Support VSSA Advertisers

Thursday, January 20, 2011

News and Advance Pushes for Closing So-called "Gun Show Loophole"

Today's News and Advance has an editorial today titled "Reflecting the Will of the People?" that takes the General Assembly, and specifically the House Militia Police and Public Safety Committee, to task for annually killing legislation that is aimed at closing the non-existant "gun show loophole," using the results of a poll conducted in December by Christopher Newport University (a similar poll was released by CNU during the General Assembly session last year).  The lastest poll claims that 80% of the respondents support background checks on all firearm purchases at gun shows. 
Media General News Service reported recently that a survey of 1,097 Virginians conducted in mid-December found that more than eight out of 10 respondents would favor a law that requires the purchasers of all firearms at gun shows to go through background checks.

That’s more than 80 percent. Usually when you get 80 percent approval on a given proposal, it becomes law. But not in the General Assembly of Virginia.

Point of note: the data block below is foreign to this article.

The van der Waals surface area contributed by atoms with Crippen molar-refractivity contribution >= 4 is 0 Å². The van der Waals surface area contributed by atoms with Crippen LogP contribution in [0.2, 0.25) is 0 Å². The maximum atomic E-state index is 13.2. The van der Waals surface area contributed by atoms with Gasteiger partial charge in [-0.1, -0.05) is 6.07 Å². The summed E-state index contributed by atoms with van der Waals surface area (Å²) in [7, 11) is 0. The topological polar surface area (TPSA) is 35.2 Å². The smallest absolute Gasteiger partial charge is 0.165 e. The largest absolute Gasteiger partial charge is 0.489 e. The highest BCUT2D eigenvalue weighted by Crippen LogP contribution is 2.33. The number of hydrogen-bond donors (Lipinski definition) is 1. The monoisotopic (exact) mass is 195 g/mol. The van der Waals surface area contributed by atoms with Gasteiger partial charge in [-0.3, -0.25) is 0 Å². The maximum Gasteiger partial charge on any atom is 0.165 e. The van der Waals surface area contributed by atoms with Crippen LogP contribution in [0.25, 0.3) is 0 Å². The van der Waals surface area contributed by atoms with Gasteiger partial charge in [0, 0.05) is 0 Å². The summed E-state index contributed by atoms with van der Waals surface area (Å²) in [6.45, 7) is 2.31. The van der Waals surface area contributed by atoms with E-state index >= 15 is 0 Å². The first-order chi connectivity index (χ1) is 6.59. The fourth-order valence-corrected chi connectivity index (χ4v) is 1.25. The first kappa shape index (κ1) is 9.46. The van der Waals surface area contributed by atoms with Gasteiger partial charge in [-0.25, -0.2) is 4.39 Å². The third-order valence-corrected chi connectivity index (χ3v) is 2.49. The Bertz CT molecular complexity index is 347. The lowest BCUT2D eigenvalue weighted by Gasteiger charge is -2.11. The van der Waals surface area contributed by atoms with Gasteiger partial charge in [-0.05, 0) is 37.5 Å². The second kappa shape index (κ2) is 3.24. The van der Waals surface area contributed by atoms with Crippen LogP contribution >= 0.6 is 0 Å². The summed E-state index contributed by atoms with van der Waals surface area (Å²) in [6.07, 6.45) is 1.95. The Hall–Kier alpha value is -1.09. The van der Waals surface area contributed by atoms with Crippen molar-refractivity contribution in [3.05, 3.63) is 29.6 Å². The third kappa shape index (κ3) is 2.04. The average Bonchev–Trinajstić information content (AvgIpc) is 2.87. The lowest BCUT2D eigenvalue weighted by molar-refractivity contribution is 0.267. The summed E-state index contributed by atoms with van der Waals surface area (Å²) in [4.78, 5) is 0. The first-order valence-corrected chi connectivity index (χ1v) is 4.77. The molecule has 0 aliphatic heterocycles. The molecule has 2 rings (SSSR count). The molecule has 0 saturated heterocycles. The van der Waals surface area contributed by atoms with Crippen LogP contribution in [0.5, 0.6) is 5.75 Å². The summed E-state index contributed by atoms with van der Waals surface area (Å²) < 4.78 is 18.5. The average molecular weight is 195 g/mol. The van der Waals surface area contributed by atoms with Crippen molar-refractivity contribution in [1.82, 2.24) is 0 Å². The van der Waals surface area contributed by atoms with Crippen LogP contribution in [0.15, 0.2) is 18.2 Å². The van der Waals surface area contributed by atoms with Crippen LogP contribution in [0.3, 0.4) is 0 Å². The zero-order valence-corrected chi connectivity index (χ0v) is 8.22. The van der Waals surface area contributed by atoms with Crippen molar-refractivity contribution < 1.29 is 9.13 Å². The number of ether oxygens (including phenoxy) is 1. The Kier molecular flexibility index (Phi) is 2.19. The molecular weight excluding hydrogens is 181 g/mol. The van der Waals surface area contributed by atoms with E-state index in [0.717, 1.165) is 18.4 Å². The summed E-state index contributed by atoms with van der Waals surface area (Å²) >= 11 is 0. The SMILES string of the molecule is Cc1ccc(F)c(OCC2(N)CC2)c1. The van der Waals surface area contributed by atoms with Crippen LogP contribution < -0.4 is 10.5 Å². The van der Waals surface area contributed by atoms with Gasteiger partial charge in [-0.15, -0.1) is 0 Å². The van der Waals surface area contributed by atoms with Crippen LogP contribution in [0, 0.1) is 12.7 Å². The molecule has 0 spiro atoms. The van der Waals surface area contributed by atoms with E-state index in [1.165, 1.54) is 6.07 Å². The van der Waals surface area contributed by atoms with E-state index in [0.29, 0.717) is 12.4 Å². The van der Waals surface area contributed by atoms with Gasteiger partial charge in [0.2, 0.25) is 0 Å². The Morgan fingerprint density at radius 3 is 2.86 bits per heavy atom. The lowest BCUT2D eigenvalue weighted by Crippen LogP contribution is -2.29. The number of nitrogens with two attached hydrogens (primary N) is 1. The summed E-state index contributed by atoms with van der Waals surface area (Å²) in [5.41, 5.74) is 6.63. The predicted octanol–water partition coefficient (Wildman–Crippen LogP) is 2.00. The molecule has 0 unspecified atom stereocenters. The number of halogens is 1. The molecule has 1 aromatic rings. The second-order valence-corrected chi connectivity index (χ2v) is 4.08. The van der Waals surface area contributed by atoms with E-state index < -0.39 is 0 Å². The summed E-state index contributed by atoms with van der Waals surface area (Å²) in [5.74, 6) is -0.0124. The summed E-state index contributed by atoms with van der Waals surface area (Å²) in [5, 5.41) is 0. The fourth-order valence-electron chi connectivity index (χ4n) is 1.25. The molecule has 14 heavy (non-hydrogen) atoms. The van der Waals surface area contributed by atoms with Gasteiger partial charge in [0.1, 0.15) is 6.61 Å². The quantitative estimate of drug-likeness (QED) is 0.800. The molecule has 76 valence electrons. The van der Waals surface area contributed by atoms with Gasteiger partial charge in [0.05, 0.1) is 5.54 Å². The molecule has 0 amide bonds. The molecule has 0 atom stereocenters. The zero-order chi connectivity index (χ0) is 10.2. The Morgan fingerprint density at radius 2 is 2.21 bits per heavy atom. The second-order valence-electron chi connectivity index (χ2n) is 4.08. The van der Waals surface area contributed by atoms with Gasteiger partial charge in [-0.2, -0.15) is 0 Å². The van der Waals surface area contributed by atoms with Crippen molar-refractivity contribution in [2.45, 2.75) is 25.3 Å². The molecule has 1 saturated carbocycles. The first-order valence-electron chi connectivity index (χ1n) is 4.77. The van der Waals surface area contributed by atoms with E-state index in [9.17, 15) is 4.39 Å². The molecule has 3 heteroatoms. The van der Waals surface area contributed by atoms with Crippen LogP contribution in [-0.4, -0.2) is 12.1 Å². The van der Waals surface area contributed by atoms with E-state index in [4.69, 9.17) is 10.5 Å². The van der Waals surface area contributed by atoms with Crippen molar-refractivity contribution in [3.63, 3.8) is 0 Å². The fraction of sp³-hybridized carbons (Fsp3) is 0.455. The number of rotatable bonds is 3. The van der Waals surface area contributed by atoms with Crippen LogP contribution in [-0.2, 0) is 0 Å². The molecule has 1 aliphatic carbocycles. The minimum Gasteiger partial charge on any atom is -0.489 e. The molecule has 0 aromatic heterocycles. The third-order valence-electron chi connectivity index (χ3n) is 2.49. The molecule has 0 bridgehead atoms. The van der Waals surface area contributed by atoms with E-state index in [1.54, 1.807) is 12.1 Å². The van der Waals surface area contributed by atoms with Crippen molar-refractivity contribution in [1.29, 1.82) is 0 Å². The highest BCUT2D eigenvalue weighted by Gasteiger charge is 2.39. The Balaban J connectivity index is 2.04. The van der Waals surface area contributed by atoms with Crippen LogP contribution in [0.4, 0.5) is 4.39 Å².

Who's to blame according to the News and Advance?  You guessed it, legislators influenced by "well-funded lobbying interests" including the NRA.

One way the majority uses the rules against measures that have broad public support is to assign the bill to a committee with the assurance that it will not get out of that committee and that only a few delegates have to vote against the measure to kill it for the session. That is especially true in subcommittees, where only a few delegates can kill the bill.
Last November, the News and Advance's sister Media General publication, the Richmond Times Dispatch, editoralized about the so-called "gun show loophole" after the Washington Post's series "The Hidden Life of Guns" which traced 341 of the guns used in the 511 incidents in which law-enforcement officers have been shot during the past decade. The RTD looked and the numbers provided in the Post series and concluded the following:
There is simply little proof that gun shows provide a significant proportion of the guns used to commit crimes, including homicides.
The RTD concluded that until there is more hard evidence of the connection between guns used in crime and guns sold at gun shows by private sellers, any bills directed at curbing private sales should meet the same fate as they have in the past.  The News & Advance should heed the advice of its sister newspaper.

No comments: